Fires are more common during the holidays. Here's how to prevent them.
The jolliest time of the year — marked by the smell of fresh-baked desserts, dazzling Christmas lights and fire-warmed hearths — can turn heartbreaking and deadly in an instant when a home goes up in flames.
Without proper caution, a home or apartment is more likely to catch fire between the months of November and March when there's more family and distractions around, more cooking occurring, heaters running and highly flammable holiday decorations decking the halls.
In a study released by the National Fire Protection Association, deaths are also more likely to occur during these months.
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In the kitchen
What's the leading cause of home fires? Cooking.
According to the NFPA, cooking accounted for 49% of home fires, was the leading cause of injuries and was the second contributing factor of fire-related deaths.
Never leave cooking food unattended, and remain cautious around the stove, where most cooking fires occur, the NFPA said.
While in the kitchen:
Cook while you can be attentive to it
Remain in the kitchen while frying, boiling, grilling or broiling. Check simmering, baking or roasting foods regularly
Keep heating elements clear of flammable kitchen utensils and towels
In the event of a fire, the NFPA suggests smothering stovetop fires with a lid over the pan and turning off the burner. For an oven fire, keep the door closed and turn off the heat. If there's any doubt a fire can easily be smothered, get out and call 911.
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Decking the halls
Fresh Christmas trees can set the tone for the holiday season, but they can also be a nightmare in the event of a fire.
About a third of tree fires are caused by electrical problems and one in five home fires that started with a Christmas tree were too close to a heat source.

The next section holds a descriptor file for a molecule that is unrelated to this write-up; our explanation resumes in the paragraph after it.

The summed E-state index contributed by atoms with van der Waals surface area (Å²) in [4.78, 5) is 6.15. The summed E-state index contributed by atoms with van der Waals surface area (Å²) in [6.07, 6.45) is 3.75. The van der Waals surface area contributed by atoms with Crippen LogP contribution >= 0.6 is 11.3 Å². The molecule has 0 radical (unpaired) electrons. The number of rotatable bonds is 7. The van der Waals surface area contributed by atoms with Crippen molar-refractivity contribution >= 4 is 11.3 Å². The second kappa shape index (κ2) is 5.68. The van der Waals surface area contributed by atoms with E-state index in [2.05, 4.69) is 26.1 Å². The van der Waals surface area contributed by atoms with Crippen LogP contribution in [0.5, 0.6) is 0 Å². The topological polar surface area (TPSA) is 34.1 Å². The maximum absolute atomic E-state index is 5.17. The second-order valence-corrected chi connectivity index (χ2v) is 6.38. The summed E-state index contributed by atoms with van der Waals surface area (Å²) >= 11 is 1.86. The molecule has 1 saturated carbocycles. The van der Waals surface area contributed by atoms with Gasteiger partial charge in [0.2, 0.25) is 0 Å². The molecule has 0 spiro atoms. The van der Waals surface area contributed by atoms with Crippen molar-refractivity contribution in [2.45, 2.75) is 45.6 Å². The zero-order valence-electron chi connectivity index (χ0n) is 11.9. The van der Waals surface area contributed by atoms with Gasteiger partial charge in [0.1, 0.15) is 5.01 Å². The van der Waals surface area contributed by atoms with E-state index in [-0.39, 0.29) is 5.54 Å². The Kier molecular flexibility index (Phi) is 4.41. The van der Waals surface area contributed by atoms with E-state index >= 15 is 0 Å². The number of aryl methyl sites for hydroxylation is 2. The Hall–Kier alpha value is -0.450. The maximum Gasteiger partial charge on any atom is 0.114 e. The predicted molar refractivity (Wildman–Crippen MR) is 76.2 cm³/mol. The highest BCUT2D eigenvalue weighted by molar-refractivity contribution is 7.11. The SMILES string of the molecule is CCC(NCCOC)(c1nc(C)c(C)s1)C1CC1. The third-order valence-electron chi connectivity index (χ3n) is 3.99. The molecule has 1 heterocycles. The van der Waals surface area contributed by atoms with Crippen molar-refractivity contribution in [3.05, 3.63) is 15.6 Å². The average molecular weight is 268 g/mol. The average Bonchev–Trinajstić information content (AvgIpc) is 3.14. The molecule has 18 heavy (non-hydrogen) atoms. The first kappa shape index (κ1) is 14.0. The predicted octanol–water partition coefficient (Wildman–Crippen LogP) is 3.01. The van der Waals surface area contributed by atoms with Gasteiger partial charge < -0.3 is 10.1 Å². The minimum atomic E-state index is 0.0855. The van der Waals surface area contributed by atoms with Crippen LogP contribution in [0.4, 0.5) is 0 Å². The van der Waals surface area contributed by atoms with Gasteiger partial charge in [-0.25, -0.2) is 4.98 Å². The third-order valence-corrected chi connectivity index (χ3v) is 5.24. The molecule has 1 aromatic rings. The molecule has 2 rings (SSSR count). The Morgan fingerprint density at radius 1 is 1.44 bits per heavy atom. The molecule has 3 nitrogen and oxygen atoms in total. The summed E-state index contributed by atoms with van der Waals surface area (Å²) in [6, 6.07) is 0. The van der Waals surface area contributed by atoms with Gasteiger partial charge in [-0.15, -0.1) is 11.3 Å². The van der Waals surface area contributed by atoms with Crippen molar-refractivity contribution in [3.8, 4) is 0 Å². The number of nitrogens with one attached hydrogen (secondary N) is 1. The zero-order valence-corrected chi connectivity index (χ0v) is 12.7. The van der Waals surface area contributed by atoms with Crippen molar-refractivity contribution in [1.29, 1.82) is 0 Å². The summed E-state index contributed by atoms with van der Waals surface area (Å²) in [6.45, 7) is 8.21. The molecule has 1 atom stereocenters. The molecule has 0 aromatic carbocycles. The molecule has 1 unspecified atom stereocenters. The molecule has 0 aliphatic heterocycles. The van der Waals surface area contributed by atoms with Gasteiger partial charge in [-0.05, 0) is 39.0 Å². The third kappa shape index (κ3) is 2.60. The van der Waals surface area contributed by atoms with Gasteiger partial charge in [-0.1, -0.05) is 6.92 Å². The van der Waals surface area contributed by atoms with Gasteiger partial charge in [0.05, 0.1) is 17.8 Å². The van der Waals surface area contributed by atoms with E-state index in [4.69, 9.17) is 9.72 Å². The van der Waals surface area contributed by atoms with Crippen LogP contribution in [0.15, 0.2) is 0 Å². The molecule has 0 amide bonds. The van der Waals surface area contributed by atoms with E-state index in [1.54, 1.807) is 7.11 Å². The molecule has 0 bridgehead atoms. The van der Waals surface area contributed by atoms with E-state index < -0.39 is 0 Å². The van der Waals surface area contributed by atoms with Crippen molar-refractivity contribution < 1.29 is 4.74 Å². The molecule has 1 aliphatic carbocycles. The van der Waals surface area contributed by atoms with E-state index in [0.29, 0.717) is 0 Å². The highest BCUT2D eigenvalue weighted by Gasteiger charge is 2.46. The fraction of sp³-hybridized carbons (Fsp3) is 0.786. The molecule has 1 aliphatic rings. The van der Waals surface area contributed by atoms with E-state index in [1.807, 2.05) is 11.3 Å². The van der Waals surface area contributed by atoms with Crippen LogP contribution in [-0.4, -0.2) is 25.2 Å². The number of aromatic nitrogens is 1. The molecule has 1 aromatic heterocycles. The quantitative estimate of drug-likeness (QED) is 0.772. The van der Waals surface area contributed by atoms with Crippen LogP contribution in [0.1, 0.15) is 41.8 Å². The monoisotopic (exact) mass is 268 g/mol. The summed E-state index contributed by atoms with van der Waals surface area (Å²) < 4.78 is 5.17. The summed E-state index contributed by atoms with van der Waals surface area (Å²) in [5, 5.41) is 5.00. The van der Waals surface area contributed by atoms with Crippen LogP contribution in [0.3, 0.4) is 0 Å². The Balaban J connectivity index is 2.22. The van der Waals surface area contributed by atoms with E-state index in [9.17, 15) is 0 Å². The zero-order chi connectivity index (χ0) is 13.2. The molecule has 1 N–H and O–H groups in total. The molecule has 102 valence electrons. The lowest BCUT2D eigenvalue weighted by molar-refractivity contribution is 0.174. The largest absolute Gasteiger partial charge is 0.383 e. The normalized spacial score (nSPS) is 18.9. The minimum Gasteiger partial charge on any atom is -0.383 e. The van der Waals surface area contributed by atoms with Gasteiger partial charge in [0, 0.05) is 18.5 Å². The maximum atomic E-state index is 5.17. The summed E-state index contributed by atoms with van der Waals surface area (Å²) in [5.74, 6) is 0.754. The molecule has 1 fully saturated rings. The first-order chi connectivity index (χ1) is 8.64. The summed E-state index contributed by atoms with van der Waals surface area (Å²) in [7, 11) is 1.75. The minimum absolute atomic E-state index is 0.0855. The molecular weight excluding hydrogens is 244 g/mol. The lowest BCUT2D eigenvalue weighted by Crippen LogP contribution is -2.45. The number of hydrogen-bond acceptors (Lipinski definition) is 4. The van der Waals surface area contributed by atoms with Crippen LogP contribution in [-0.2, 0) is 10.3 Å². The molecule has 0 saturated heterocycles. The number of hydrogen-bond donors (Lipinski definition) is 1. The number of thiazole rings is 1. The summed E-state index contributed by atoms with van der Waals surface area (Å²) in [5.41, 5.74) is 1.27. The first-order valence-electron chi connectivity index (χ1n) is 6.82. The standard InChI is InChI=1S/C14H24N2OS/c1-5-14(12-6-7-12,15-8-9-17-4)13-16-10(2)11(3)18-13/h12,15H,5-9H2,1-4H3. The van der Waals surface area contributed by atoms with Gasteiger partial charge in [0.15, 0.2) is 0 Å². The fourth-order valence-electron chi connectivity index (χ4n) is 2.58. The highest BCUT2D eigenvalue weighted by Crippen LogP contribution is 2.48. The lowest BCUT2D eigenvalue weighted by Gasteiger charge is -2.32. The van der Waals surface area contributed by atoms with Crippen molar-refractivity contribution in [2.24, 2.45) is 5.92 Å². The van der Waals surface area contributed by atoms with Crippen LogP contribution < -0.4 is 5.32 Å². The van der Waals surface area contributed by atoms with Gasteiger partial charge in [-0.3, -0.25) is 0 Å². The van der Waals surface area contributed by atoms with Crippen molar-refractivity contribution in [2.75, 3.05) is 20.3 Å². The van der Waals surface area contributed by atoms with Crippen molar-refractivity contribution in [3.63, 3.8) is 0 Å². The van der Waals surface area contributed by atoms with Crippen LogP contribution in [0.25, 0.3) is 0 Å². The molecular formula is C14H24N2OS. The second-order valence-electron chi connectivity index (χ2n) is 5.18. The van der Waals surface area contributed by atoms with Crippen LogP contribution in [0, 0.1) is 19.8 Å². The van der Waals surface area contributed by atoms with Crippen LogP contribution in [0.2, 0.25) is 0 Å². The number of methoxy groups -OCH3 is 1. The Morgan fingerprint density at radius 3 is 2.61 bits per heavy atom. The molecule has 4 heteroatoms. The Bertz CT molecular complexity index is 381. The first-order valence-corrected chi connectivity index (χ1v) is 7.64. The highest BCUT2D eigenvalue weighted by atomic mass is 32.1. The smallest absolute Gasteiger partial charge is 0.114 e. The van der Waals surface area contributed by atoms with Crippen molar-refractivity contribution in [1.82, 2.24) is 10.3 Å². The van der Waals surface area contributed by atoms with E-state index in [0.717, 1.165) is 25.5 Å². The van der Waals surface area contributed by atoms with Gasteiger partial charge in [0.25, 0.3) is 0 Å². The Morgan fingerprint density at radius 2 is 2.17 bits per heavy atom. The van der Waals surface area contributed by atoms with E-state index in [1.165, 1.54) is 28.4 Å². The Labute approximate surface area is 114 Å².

When setting up a live tree:
Choose a tree with fresh, green needles
Add water daily
Keep the tree at least three feet from fireplaces, radiators, candles or other heat sources
Replace light strands that have frayed wires
Turn off lights when leaving the home or going to bed
"Get rid of the tree after Christmas or when it is dry," the NFPA said. "Dried-out trees are a fire danger and should not be left in the home or garage, or placed outside against the home."
When hanging the garland, or any other festive décor, keep a wide berth around lit candles, which contribute to a third of home decorations fires.
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As the temperatures drop, keeping a home warm can become more difficult. Space heaters can provide quick heat, but they can be extremely dangerous if used improperly.
According to the NFPA, two in five heater-related deaths are attributed to portable space heaters.
When using a space heater:
Keep a 3-foot radius around the heater clear of flammable items
Choose a heater that has an auto shut-off if it tips over, and a thermostat and overheat protection
Plug the heater directly into the wall outlet; never use an extension chord
Turn off heaters when leaving the room or house
Contact Montgomery Advertiser reporter Kirsten Fiscus at 334-318-1798 or KFiscus@gannett.com. Follow her on Twitter @KDFiscus
This article originally appeared on Montgomery Advertiser: Why your home is more likely to catch fire during the holidays